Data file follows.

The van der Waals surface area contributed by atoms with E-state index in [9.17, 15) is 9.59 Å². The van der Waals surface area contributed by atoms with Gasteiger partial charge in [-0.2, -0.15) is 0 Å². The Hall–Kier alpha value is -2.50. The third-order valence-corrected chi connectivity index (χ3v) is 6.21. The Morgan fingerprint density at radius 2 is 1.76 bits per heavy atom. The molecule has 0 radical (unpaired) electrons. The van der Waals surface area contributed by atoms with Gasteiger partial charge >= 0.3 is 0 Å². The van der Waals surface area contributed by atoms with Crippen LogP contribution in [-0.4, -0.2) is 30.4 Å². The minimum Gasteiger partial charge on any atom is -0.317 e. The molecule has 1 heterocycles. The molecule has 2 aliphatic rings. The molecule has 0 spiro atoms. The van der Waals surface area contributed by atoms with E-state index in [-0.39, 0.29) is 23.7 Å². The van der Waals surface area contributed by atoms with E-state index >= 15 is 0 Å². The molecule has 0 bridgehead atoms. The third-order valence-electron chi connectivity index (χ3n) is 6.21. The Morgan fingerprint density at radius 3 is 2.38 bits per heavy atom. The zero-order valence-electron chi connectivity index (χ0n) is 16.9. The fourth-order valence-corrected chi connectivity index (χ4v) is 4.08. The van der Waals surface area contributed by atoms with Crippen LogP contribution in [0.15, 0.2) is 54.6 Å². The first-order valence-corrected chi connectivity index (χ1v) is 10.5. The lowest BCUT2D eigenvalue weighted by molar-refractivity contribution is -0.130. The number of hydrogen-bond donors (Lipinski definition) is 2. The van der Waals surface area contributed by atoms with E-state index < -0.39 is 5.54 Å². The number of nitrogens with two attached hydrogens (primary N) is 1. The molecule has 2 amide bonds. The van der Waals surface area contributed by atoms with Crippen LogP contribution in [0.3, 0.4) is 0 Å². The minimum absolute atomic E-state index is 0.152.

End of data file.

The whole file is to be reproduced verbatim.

The van der Waals surface area contributed by atoms with E-state index in [9.17, 15) is 9.59 Å². The van der Waals surface area contributed by atoms with Gasteiger partial charge in [-0.2, -0.15) is 0 Å². The Hall–Kier alpha value is -2.50. The third-order valence-corrected chi connectivity index (χ3v) is 6.21. The Morgan fingerprint density at radius 2 is 1.76 bits per heavy atom. The molecule has 0 radical (unpaired) electrons. The van der Waals surface area contributed by atoms with Gasteiger partial charge >= 0.3 is 0 Å². The van der Waals surface area contributed by atoms with Crippen LogP contribution in [-0.4, -0.2) is 30.4 Å². The minimum Gasteiger partial charge on any atom is -0.317 e. The molecule has 1 heterocycles. The molecule has 2 aliphatic rings. The molecule has 0 spiro atoms. The van der Waals surface area contributed by atoms with E-state index in [-0.39, 0.29) is 23.7 Å². The van der Waals surface area contributed by atoms with E-state index >= 15 is 0 Å². The molecule has 0 bridgehead atoms. The third-order valence-electron chi connectivity index (χ3n) is 6.21. The Morgan fingerprint density at radius 3 is 2.38 bits per heavy atom. The zero-order valence-electron chi connectivity index (χ0n) is 16.9. The fourth-order valence-corrected chi connectivity index (χ4v) is 4.08. The van der Waals surface area contributed by atoms with Crippen LogP contribution in [0.15, 0.2) is 54.6 Å². The first-order valence-corrected chi connectivity index (χ1v) is 10.5. The lowest BCUT2D eigenvalue weighted by molar-refractivity contribution is -0.130. The number of hydrogen-bond donors (Lipinski definition) is 2. The van der Waals surface area contributed by atoms with E-state index < -0.39 is 5.54 Å². The number of nitrogens with two attached hydrogens (primary N) is 1. The molecule has 2 amide bonds. The van der Waals surface area contributed by atoms with Crippen LogP contribution in [0.3, 0.4) is 0 Å². The minimum absolute atomic E-state index is 0.152.